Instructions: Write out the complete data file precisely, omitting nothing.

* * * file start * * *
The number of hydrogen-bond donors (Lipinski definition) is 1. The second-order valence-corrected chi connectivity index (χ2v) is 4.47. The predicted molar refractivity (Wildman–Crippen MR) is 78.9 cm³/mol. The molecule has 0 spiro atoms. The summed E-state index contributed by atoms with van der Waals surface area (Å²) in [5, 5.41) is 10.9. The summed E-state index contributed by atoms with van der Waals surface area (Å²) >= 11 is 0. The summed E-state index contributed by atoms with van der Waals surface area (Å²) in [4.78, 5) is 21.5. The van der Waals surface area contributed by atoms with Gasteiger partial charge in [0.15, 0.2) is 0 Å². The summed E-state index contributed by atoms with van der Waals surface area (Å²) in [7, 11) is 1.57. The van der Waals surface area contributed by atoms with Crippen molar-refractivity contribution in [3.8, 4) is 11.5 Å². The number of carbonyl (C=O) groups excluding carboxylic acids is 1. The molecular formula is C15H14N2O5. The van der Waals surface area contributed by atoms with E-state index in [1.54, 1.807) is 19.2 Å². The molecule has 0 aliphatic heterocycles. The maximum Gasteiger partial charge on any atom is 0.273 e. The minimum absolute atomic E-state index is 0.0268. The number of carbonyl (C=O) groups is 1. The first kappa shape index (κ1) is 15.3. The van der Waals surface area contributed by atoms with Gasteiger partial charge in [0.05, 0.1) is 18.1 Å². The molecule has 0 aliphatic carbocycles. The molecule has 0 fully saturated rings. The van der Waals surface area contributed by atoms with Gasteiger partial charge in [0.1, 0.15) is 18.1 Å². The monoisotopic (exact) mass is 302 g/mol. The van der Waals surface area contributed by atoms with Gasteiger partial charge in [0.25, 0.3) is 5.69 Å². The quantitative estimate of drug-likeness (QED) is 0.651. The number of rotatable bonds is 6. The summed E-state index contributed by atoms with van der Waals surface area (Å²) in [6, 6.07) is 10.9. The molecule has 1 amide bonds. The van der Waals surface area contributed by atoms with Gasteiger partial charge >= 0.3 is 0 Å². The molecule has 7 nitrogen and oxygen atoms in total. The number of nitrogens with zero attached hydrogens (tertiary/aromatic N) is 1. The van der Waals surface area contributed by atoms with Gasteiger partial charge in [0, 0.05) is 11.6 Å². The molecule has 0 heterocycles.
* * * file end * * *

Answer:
The number of hydrogen-bond donors (Lipinski definition) is 1. The second-order valence-corrected chi connectivity index (χ2v) is 4.47. The predicted molar refractivity (Wildman–Crippen MR) is 78.9 cm³/mol. The molecule has 0 spiro atoms. The summed E-state index contributed by atoms with van der Waals surface area (Å²) in [5, 5.41) is 10.9. The summed E-state index contributed by atoms with van der Waals surface area (Å²) >= 11 is 0. The summed E-state index contributed by atoms with van der Waals surface area (Å²) in [4.78, 5) is 21.5. The van der Waals surface area contributed by atoms with Gasteiger partial charge in [0.15, 0.2) is 0 Å². The summed E-state index contributed by atoms with van der Waals surface area (Å²) in [7, 11) is 1.57. The van der Waals surface area contributed by atoms with Crippen molar-refractivity contribution in [3.8, 4) is 11.5 Å². The number of carbonyl (C=O) groups excluding carboxylic acids is 1. The molecular formula is C15H14N2O5. The van der Waals surface area contributed by atoms with E-state index in [1.54, 1.807) is 19.2 Å². The molecule has 0 aliphatic heterocycles. The maximum Gasteiger partial charge on any atom is 0.273 e. The minimum absolute atomic E-state index is 0.0268. The number of carbonyl (C=O) groups is 1. The first kappa shape index (κ1) is 15.3. The van der Waals surface area contributed by atoms with Gasteiger partial charge in [0.05, 0.1) is 18.1 Å². The molecule has 0 aliphatic carbocycles. The molecule has 0 fully saturated rings. The van der Waals surface area contributed by atoms with Gasteiger partial charge in [0.1, 0.15) is 18.1 Å². The monoisotopic (exact) mass is 302 g/mol. The van der Waals surface area contributed by atoms with Gasteiger partial charge in [0.25, 0.3) is 5.69 Å². The quantitative estimate of drug-likeness (QED) is 0.651. The number of rotatable bonds is 6. The summed E-state index contributed by atoms with van der Waals surface area (Å²) in [6, 6.07) is 10.9. The molecule has 1 amide bonds. The van der Waals surface area contributed by atoms with Gasteiger partial charge >= 0.3 is 0 Å². The molecule has 7 nitrogen and oxygen atoms in total. The number of nitrogens with zero attached hydrogens (tertiary/aromatic N) is 1. The van der Waals surface area contributed by atoms with Gasteiger partial charge in [0, 0.05) is 11.6 Å². The molecule has 0 heterocycles.